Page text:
After losing a grocery store and a bowling alley in the last decade, a 63-year-old shopping center at a prominent Wheat Ridge corner is getting new life.
Denver-based real estate firms Quannah Partners and Outpost Investments are in the process of renovating the 59,000-square-foot Paramount Heights Shopping Center at the corner of 26th Avenue and Kipling Street, after purchasing the property early last year.
The center is being renamed Gold’s Marketplace, after the former Gold’s Corner Grocery, which operated in the shopping center from 1988 until 2014.
“Wheat Ridge residents are proud and have fond memories of going to this center,” said Bobby Ghiselli, a partner with Quannah Partners. “There used to be an old donut shop where people would get served out of their own dedicated mug. And it’s always been family-friendly, but over the years it just sort of went untouched. We knew it needed some love.”
The firms began improvements in July on the center, which dates to 1958. They expect to complete the work in April.
Bob Gold and his wife JoAnn owned the 12,000-square-foot grocery store, which was known for its Scandinavian offerings, as well as the shopping center real estate for more than two decades.
They originally sold the shopping center to Glendale-based Westside Investment Partners in 2015 for $3.1 million, according to public records.
“There was a big sign on the building that said ‘Gold’s Grocery,’ and it was illuminated and used to spin,” Ghiselli said. “We recently redid it and lit it up a couple of days ago as our new logo.”
The 12-lane Paramount Bowl, which occupied 11,000 square feet, moved out in 2019. And in February 2020, Westside sold the property to Quannah and Outpost for $4.5 million, records show.
“Because we bought the property at a good price, we will be able to offer affordable rental rates compared to the rest of Denver,” Ghiselli said.
The property was originally a medical office building before being converted to retail. Ghiselli said the new ownership is “pretty much gutting the whole site.” The firms are reconstructing the building’s facade, as well as putting in a new parking lot, new sidewalks and outdoor seating areas.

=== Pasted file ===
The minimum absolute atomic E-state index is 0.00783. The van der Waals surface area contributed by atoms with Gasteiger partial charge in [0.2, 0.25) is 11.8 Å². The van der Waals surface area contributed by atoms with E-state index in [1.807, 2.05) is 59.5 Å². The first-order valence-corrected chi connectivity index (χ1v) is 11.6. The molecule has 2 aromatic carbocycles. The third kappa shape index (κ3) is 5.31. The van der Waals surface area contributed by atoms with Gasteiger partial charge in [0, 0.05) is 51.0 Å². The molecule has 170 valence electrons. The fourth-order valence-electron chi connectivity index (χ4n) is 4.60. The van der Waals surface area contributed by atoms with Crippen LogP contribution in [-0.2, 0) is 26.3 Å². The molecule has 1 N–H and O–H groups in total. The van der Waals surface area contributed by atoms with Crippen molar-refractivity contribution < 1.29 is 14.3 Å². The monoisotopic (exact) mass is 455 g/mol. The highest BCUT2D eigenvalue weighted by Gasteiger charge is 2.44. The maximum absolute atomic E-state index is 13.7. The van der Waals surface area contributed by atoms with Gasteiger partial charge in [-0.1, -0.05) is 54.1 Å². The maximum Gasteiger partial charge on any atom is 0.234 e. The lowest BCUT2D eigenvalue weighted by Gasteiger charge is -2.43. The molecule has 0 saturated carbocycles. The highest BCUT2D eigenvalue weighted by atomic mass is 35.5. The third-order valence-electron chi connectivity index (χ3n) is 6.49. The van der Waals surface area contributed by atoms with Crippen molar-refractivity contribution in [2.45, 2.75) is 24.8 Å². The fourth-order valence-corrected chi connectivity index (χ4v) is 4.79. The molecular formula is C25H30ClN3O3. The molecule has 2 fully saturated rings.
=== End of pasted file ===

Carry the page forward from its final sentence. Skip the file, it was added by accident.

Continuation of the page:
“The goal is not to lose the history of the center,” Ghiselli said. “We love the idea of a throwback, nostalgic feel and don’t want to lose what people remember. But we want to revitalize and breathe some life into this center that was forgotten.”
Ghiselli said the firms will be “investing close to three times what we acquired it for back into the redevelopment.”
Six other tenants from the previous center still remain, including Little Brazil restaurant, Gratitude Hair Studio and two office tenants. Cosmo’s Dog Biscuit Bakery is also expanding its existing 2,500-square-foot store by an additional 1,800 square feet.
There are six retail units available for lease, and one new committed tenant. Queen City Collective Coffee, which has locations in Five Points and Baker, signed a lease for 1,100 square feet and is targeting a June or July opening.
“We’re really trying to attract restaurants, entertainment, and fitness studio tenants to meet the community’s daily needs,” Ghiselli said. “We are not marketing to any national tenants. We really want this to be supportive of local businesses, local crafts and Denver or Colorado-based companies.”
The center could potentially end up with similar anchors to what it once had. Ghiselli said the firms have multiple letters of intent out to potential tenants, including a grocer and a bowling alley company.
“There’s nothing really in that immediate vicinity for residents to do, and there’s a lot of pent-up demand to fill,” Ghiselli said. “We want to provide the residents with high-quality businesses that they usually have to drive pretty far for.”
Quannah Partners’ previous work includes renovating The Lighthouse Apartments at 2836 Wyandot St. in Denver, and Outpost Investments’ includes the development of The Promenade at Denver West in Lakewood, according to the firms’ respective websites.